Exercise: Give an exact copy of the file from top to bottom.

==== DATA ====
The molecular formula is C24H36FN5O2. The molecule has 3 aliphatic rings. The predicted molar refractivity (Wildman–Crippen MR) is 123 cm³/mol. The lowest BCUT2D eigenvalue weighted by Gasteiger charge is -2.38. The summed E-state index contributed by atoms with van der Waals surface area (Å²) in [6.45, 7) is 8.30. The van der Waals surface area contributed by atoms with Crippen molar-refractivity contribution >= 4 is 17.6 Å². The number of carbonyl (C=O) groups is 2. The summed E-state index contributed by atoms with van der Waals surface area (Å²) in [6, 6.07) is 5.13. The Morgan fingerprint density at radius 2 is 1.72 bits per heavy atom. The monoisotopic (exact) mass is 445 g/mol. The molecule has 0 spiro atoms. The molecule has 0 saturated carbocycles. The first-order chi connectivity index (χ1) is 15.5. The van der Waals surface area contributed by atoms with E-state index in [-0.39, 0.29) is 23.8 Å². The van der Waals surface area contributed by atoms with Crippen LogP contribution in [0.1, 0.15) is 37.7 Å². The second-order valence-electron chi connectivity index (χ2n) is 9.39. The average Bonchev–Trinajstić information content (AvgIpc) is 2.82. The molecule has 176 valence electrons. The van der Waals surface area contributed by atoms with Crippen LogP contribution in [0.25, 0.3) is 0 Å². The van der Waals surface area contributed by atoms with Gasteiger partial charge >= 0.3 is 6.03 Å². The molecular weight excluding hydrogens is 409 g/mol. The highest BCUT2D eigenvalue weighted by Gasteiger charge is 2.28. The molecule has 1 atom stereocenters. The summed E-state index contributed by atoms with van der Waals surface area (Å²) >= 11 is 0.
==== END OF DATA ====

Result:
The molecular formula is C24H36FN5O2. The molecule has 3 aliphatic rings. The predicted molar refractivity (Wildman–Crippen MR) is 123 cm³/mol. The lowest BCUT2D eigenvalue weighted by Gasteiger charge is -2.38. The summed E-state index contributed by atoms with van der Waals surface area (Å²) in [6.45, 7) is 8.30. The van der Waals surface area contributed by atoms with Crippen molar-refractivity contribution >= 4 is 17.6 Å². The number of carbonyl (C=O) groups is 2. The summed E-state index contributed by atoms with van der Waals surface area (Å²) in [6, 6.07) is 5.13. The Morgan fingerprint density at radius 2 is 1.72 bits per heavy atom. The monoisotopic (exact) mass is 445 g/mol. The molecule has 0 spiro atoms. The molecule has 0 saturated carbocycles. The first-order chi connectivity index (χ1) is 15.5. The van der Waals surface area contributed by atoms with E-state index in [-0.39, 0.29) is 23.8 Å². The van der Waals surface area contributed by atoms with Crippen LogP contribution in [0.1, 0.15) is 37.7 Å². The second-order valence-electron chi connectivity index (χ2n) is 9.39. The average Bonchev–Trinajstić information content (AvgIpc) is 2.82. The molecule has 176 valence electrons. The van der Waals surface area contributed by atoms with Crippen LogP contribution in [0.25, 0.3) is 0 Å². The van der Waals surface area contributed by atoms with Gasteiger partial charge >= 0.3 is 6.03 Å². The molecular weight excluding hydrogens is 409 g/mol. The highest BCUT2D eigenvalue weighted by Gasteiger charge is 2.28. The molecule has 1 atom stereocenters. The summed E-state index contributed by atoms with van der Waals surface area (Å²) >= 11 is 0.